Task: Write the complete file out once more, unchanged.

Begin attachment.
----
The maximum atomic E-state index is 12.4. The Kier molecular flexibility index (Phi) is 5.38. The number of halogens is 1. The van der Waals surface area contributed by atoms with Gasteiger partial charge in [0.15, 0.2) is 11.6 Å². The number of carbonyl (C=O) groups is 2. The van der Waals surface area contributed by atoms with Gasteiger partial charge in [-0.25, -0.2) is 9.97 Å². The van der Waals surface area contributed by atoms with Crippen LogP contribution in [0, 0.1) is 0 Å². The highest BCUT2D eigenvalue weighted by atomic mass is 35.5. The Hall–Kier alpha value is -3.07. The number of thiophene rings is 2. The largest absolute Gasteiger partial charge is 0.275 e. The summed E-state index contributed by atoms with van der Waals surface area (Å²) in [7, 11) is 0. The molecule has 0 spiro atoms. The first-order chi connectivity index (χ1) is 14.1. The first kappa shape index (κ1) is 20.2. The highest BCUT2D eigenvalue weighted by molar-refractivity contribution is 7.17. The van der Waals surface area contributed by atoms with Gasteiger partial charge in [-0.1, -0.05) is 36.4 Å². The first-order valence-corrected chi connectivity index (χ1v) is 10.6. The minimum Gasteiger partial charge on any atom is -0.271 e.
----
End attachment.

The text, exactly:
The maximum atomic E-state index is 12.4. The Kier molecular flexibility index (Phi) is 5.38. The number of halogens is 1. The van der Waals surface area contributed by atoms with Gasteiger partial charge in [0.15, 0.2) is 11.6 Å². The number of carbonyl (C=O) groups is 2. The van der Waals surface area contributed by atoms with Gasteiger partial charge in [-0.25, -0.2) is 9.97 Å². The van der Waals surface area contributed by atoms with Crippen LogP contribution in [0, 0.1) is 0 Å². The highest BCUT2D eigenvalue weighted by atomic mass is 35.5. The Hall–Kier alpha value is -3.07. The number of thiophene rings is 2. The largest absolute Gasteiger partial charge is 0.275 e. The summed E-state index contributed by atoms with van der Waals surface area (Å²) in [7, 11) is 0. The molecule has 0 spiro atoms. The first-order chi connectivity index (χ1) is 14.1. The first kappa shape index (κ1) is 20.2. The highest BCUT2D eigenvalue weighted by molar-refractivity contribution is 7.17. The van der Waals surface area contributed by atoms with Gasteiger partial charge in [-0.1, -0.05) is 36.4 Å². The first-order valence-corrected chi connectivity index (χ1v) is 10.6. The minimum Gasteiger partial charge on any atom is -0.271 e.